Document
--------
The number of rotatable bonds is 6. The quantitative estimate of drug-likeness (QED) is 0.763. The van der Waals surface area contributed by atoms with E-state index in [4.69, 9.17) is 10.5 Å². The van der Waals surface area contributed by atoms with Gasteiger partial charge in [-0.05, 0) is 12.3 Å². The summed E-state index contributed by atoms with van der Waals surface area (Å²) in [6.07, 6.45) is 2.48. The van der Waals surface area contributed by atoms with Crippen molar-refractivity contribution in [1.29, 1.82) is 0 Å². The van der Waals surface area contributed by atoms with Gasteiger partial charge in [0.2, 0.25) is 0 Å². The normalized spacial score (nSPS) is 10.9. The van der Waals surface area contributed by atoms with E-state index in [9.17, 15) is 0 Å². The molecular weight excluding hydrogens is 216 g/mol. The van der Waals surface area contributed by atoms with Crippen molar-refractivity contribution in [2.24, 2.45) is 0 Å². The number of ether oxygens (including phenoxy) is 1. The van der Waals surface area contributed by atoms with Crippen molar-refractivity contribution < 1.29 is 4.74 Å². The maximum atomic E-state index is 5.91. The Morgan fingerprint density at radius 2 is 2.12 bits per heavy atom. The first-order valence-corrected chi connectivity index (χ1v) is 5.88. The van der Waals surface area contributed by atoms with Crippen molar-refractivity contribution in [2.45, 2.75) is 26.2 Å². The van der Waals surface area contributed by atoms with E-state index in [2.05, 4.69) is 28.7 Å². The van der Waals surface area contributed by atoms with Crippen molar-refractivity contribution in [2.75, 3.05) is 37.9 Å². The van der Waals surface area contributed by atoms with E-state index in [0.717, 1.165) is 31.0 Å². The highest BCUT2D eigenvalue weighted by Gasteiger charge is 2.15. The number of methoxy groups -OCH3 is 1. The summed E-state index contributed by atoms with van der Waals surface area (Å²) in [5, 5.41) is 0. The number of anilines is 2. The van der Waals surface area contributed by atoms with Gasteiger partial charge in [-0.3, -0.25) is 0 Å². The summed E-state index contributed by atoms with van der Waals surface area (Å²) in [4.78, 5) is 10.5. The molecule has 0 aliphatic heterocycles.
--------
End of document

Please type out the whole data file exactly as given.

The number of rotatable bonds is 6. The quantitative estimate of drug-likeness (QED) is 0.763. The van der Waals surface area contributed by atoms with E-state index in [4.69, 9.17) is 10.5 Å². The van der Waals surface area contributed by atoms with Gasteiger partial charge in [-0.05, 0) is 12.3 Å². The summed E-state index contributed by atoms with van der Waals surface area (Å²) in [6.07, 6.45) is 2.48. The van der Waals surface area contributed by atoms with Crippen molar-refractivity contribution in [1.29, 1.82) is 0 Å². The van der Waals surface area contributed by atoms with Gasteiger partial charge in [0.2, 0.25) is 0 Å². The normalized spacial score (nSPS) is 10.9. The van der Waals surface area contributed by atoms with E-state index in [9.17, 15) is 0 Å². The molecular weight excluding hydrogens is 216 g/mol. The van der Waals surface area contributed by atoms with Crippen molar-refractivity contribution in [2.24, 2.45) is 0 Å². The number of ether oxygens (including phenoxy) is 1. The van der Waals surface area contributed by atoms with Crippen molar-refractivity contribution < 1.29 is 4.74 Å². The maximum atomic E-state index is 5.91. The Morgan fingerprint density at radius 2 is 2.12 bits per heavy atom. The first-order valence-corrected chi connectivity index (χ1v) is 5.88. The van der Waals surface area contributed by atoms with Crippen molar-refractivity contribution in [2.45, 2.75) is 26.2 Å². The van der Waals surface area contributed by atoms with E-state index in [2.05, 4.69) is 28.7 Å². The van der Waals surface area contributed by atoms with Crippen molar-refractivity contribution in [2.75, 3.05) is 37.9 Å². The van der Waals surface area contributed by atoms with E-state index in [0.717, 1.165) is 31.0 Å². The highest BCUT2D eigenvalue weighted by Gasteiger charge is 2.15. The number of methoxy groups -OCH3 is 1. The summed E-state index contributed by atoms with van der Waals surface area (Å²) in [5, 5.41) is 0. The number of anilines is 2. The van der Waals surface area contributed by atoms with Gasteiger partial charge in [-0.3, -0.25) is 0 Å². The summed E-state index contributed by atoms with van der Waals surface area (Å²) in [4.78, 5) is 10.5. The molecule has 0 aliphatic heterocycles.